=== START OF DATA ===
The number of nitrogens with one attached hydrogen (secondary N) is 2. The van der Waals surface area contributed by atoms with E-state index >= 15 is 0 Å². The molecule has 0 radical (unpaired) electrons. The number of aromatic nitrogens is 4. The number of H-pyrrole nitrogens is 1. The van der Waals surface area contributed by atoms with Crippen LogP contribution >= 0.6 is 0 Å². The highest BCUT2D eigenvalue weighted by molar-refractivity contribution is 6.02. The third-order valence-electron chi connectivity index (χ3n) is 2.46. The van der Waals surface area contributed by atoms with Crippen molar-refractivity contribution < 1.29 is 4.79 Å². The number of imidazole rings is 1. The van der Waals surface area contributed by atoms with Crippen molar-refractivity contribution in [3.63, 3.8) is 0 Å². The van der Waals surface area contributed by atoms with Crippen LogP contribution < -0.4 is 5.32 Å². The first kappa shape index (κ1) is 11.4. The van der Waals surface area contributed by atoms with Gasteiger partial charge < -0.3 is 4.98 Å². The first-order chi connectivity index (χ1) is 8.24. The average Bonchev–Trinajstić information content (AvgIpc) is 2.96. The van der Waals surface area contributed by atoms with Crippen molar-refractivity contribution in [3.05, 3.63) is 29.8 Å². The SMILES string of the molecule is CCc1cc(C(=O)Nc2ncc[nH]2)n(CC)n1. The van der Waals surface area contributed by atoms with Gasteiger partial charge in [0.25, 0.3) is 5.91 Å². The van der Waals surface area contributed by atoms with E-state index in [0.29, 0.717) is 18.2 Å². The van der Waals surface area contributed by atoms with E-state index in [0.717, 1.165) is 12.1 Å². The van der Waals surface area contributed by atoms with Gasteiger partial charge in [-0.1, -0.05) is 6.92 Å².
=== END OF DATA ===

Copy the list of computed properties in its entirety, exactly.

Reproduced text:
The number of nitrogens with one attached hydrogen (secondary N) is 2. The van der Waals surface area contributed by atoms with E-state index >= 15 is 0 Å². The molecule has 0 radical (unpaired) electrons. The number of aromatic nitrogens is 4. The number of H-pyrrole nitrogens is 1. The van der Waals surface area contributed by atoms with Crippen LogP contribution >= 0.6 is 0 Å². The highest BCUT2D eigenvalue weighted by molar-refractivity contribution is 6.02. The third-order valence-electron chi connectivity index (χ3n) is 2.46. The van der Waals surface area contributed by atoms with Crippen molar-refractivity contribution < 1.29 is 4.79 Å². The number of imidazole rings is 1. The van der Waals surface area contributed by atoms with Crippen molar-refractivity contribution in [3.63, 3.8) is 0 Å². The van der Waals surface area contributed by atoms with Crippen LogP contribution < -0.4 is 5.32 Å². The first kappa shape index (κ1) is 11.4. The van der Waals surface area contributed by atoms with Gasteiger partial charge < -0.3 is 4.98 Å². The first-order chi connectivity index (χ1) is 8.24. The average Bonchev–Trinajstić information content (AvgIpc) is 2.96. The van der Waals surface area contributed by atoms with Crippen molar-refractivity contribution in [3.05, 3.63) is 29.8 Å². The SMILES string of the molecule is CCc1cc(C(=O)Nc2ncc[nH]2)n(CC)n1. The van der Waals surface area contributed by atoms with Gasteiger partial charge in [0.25, 0.3) is 5.91 Å². The van der Waals surface area contributed by atoms with E-state index in [0.29, 0.717) is 18.2 Å². The van der Waals surface area contributed by atoms with E-state index in [0.717, 1.165) is 12.1 Å². The van der Waals surface area contributed by atoms with Gasteiger partial charge in [-0.1, -0.05) is 6.92 Å².